|Publication number||US5003224 A|
|Application number||US 07/368,315|
|Publication date||Mar 26, 1991|
|Filing date||Sep 23, 1988|
|Priority date||Sep 23, 1987|
|Also published as||WO1989003119A1|
|Publication number||07368315, 368315, PCT/1988/153, PCT/FI/1988/000153, PCT/FI/1988/00153, PCT/FI/88/000153, PCT/FI/88/00153, PCT/FI1988/000153, PCT/FI1988/00153, PCT/FI1988000153, PCT/FI198800153, PCT/FI88/000153, PCT/FI88/00153, PCT/FI88000153, PCT/FI8800153, US 5003224 A, US 5003224A, US-A-5003224, US5003224 A, US5003224A|
|Original Assignee||Jorma Hiljanen|
|Export Citation||BiBTeX, EndNote, RefMan|
|Patent Citations (8), Referenced by (2), Classifications (6), Legal Events (4)|
|External Links: USPTO, USPTO Assignment, Espacenet|
The invention relates to a method for supervising the function of the incandescent filament in connection with one or several incandescent lamps, which method comprises electronic controlled automatic replacing of a burnt-out filament for a new one. The invention also relates to a circuit for the automatic replacement of filaments, and an incandescent lamp with several filaments.
In connection with incandescent filaments or the like there is the problem, that the service life of the individual incandescent filament is relatively limited. When a filament, due to the transfer of metal, has burned out the whole lamp must be replaced. This causes economical loss, because, in theory, only a substitution of the filament would be necessary, while other parts of the lamp, like the glass bulb and the gas filling could be utilized during a longer time. Provided with a new incandescent filament, the same lamp could serve until the transfer of metal from the incandescent filaments to the glass bulb gradually would cause a considerable loss of luminance. With the use of halogen gas, this transfer of metal to the glass can also be effectively prevented, but the transfer of metal from the filament irretrievable, results in some filament spots being thinner than the rest of the filament, at which spots the filament will burn through.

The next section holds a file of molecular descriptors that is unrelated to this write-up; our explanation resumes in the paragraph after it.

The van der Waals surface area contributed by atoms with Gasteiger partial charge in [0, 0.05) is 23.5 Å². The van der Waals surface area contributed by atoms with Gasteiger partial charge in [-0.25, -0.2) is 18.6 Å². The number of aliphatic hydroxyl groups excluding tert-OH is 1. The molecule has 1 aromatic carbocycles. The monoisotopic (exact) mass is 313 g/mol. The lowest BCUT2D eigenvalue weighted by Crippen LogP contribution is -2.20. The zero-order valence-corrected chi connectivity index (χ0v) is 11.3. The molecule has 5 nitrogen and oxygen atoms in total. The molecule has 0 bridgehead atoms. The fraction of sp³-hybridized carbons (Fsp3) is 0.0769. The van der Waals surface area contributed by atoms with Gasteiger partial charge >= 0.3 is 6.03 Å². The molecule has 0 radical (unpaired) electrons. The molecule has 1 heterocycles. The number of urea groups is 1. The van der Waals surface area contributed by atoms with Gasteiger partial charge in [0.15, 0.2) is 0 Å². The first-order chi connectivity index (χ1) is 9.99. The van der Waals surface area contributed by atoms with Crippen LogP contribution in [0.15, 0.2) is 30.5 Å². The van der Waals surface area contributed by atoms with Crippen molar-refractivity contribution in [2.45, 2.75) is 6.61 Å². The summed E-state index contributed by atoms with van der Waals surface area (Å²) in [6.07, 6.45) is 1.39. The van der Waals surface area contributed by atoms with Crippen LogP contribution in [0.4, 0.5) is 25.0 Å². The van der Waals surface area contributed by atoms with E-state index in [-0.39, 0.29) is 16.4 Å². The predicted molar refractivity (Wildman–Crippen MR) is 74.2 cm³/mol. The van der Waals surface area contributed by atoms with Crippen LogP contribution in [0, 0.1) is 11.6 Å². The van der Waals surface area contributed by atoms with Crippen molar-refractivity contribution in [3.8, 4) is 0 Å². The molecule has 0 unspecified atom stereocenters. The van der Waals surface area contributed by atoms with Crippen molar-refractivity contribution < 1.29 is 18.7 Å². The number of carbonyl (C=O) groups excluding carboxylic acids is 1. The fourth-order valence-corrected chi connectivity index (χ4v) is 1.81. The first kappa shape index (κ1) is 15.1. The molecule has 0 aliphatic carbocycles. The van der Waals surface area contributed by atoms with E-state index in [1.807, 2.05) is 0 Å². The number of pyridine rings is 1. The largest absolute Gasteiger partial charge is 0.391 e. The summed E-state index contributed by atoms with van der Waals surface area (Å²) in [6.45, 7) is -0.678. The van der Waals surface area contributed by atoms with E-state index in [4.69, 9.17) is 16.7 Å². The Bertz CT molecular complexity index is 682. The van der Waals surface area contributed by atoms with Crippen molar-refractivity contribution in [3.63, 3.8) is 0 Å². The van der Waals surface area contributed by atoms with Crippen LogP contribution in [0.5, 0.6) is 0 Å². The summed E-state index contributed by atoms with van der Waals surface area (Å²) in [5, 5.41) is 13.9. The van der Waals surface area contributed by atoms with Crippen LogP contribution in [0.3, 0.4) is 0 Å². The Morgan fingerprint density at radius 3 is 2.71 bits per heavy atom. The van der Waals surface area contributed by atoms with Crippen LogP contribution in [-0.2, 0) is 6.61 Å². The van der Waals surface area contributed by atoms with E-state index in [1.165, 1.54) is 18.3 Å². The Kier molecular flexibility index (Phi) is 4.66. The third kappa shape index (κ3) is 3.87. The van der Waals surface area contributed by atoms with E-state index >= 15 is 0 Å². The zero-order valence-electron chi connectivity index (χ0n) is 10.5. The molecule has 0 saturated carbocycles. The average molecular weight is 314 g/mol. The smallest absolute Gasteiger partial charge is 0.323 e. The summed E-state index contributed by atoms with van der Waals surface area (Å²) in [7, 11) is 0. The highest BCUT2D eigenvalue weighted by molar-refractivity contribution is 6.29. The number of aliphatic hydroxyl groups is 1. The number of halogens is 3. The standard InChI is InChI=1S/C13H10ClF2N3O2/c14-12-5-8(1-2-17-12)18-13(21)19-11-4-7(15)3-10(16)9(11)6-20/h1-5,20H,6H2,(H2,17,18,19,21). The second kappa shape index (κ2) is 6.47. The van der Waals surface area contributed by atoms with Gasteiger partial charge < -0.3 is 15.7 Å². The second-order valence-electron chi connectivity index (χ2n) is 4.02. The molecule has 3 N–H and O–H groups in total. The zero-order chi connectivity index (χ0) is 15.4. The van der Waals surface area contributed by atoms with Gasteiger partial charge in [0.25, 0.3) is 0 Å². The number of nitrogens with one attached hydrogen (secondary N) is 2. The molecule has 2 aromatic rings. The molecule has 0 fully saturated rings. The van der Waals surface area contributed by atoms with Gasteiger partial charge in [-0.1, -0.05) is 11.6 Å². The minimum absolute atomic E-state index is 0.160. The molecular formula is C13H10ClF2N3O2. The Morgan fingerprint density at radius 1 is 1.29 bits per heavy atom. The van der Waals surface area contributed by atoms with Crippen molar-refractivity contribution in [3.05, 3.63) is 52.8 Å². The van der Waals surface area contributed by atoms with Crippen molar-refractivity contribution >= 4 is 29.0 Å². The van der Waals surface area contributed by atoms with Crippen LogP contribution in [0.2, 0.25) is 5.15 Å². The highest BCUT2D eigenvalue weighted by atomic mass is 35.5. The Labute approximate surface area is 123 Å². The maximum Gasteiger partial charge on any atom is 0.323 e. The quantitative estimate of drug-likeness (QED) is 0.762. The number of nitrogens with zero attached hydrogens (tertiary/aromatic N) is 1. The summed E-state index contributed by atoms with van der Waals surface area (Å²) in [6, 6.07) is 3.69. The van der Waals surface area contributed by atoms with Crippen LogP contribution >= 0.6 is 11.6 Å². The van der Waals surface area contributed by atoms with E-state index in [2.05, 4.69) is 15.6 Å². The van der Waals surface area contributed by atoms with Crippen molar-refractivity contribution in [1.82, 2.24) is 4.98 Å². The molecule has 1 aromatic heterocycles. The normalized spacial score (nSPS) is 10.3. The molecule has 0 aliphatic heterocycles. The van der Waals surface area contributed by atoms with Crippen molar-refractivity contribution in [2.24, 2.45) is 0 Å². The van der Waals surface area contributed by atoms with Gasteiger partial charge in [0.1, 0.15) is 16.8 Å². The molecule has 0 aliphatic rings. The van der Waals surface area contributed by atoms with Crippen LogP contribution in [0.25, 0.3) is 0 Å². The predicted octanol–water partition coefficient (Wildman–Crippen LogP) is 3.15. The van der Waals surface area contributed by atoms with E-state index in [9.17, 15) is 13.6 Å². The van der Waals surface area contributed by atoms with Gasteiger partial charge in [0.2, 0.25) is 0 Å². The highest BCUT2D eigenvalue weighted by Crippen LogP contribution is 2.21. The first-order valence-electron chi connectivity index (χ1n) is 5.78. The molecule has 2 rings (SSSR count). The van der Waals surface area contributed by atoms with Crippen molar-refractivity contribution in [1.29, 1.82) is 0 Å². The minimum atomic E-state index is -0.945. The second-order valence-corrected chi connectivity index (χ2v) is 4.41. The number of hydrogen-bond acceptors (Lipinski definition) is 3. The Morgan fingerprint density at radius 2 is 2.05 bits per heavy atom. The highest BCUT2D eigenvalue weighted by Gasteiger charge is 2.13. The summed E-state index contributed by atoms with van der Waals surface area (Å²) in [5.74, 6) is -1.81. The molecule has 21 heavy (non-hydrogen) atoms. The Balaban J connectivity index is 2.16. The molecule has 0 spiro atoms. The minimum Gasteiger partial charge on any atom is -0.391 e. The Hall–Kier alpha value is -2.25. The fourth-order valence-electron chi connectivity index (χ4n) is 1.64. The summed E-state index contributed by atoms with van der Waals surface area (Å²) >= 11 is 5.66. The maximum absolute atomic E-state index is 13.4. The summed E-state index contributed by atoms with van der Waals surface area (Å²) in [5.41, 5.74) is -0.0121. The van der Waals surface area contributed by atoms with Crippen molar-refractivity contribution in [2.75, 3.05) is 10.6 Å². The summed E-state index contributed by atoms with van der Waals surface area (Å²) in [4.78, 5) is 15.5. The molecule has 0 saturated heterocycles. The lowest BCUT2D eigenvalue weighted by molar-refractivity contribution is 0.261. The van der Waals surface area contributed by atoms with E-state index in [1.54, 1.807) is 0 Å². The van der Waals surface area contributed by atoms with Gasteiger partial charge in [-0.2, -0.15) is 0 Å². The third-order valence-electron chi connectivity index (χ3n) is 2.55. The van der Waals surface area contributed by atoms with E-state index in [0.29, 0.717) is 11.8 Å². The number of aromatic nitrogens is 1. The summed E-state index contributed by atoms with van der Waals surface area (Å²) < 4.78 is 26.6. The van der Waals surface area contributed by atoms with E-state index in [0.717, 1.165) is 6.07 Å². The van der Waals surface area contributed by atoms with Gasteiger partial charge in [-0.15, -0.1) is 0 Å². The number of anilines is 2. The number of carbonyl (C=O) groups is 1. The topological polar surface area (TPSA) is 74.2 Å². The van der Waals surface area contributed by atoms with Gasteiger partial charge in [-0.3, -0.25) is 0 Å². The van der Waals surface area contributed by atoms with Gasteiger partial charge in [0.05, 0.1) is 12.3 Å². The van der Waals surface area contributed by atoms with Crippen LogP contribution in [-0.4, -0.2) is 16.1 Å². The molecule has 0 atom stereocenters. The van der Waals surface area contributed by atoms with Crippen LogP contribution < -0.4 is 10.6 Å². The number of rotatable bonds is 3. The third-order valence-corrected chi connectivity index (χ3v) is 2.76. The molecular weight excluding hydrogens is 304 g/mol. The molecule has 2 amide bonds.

The replacement itself of a burnt-out lamp is no problem when the lamp is in an easily accessible place. A lamp is, however, often situated in a rather difficult place, and then the cost of the labour needed for the replacement is greater than the value of the lamp itself. Further, a lamp often may be in such a use, that its light going out may cause inconvenience or even danger.
In order to avoid these inconveniencies a method according to the invention is developed for replacing an incandescent filament. In addition, an automatic replacement circuit and a lamp with several incandescent filaments are provided for utilizing this method.